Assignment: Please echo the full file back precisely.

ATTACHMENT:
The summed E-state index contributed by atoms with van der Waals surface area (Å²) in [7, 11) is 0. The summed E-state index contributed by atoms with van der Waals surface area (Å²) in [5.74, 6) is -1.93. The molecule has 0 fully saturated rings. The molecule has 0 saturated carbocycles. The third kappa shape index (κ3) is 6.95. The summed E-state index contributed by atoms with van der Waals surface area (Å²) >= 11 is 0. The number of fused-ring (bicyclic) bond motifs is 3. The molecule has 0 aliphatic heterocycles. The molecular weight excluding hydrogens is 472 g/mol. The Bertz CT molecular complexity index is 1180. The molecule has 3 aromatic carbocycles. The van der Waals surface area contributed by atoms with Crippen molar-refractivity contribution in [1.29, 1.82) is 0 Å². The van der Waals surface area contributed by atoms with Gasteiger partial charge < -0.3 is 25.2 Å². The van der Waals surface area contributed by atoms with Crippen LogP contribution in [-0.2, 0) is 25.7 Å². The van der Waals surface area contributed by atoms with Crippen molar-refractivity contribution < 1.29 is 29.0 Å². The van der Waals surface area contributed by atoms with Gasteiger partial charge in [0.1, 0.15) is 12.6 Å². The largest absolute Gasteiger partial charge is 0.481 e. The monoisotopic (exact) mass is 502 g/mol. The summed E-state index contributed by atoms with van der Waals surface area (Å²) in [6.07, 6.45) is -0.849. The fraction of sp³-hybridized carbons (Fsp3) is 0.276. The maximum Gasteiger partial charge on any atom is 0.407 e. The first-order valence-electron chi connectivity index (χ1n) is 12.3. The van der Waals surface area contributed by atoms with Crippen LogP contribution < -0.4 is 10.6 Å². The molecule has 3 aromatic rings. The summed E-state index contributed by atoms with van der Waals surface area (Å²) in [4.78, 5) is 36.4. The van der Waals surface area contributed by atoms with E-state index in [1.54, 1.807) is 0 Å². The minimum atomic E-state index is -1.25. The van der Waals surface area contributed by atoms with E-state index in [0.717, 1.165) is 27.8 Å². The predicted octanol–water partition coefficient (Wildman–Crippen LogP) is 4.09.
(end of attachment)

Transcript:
The summed E-state index contributed by atoms with van der Waals surface area (Å²) in [7, 11) is 0. The summed E-state index contributed by atoms with van der Waals surface area (Å²) in [5.74, 6) is -1.93. The molecule has 0 fully saturated rings. The molecule has 0 saturated carbocycles. The third kappa shape index (κ3) is 6.95. The summed E-state index contributed by atoms with van der Waals surface area (Å²) >= 11 is 0. The number of fused-ring (bicyclic) bond motifs is 3. The molecule has 0 aliphatic heterocycles. The molecular weight excluding hydrogens is 472 g/mol. The Bertz CT molecular complexity index is 1180. The molecule has 3 aromatic carbocycles. The van der Waals surface area contributed by atoms with Crippen molar-refractivity contribution in [1.29, 1.82) is 0 Å². The van der Waals surface area contributed by atoms with Gasteiger partial charge < -0.3 is 25.2 Å². The van der Waals surface area contributed by atoms with Crippen LogP contribution in [-0.2, 0) is 25.7 Å². The van der Waals surface area contributed by atoms with Crippen molar-refractivity contribution < 1.29 is 29.0 Å². The van der Waals surface area contributed by atoms with Gasteiger partial charge in [0.1, 0.15) is 12.6 Å². The largest absolute Gasteiger partial charge is 0.481 e. The monoisotopic (exact) mass is 502 g/mol. The summed E-state index contributed by atoms with van der Waals surface area (Å²) in [6.07, 6.45) is -0.849. The fraction of sp³-hybridized carbons (Fsp3) is 0.276. The maximum Gasteiger partial charge on any atom is 0.407 e. The first-order valence-electron chi connectivity index (χ1n) is 12.3. The van der Waals surface area contributed by atoms with Crippen LogP contribution < -0.4 is 10.6 Å². The molecule has 3 aromatic rings. The summed E-state index contributed by atoms with van der Waals surface area (Å²) in [4.78, 5) is 36.4. The van der Waals surface area contributed by atoms with E-state index in [1.54, 1.807) is 0 Å². The minimum atomic E-state index is -1.25. The van der Waals surface area contributed by atoms with E-state index in [0.717, 1.165) is 27.8 Å². The predicted octanol–water partition coefficient (Wildman–Crippen LogP) is 4.09.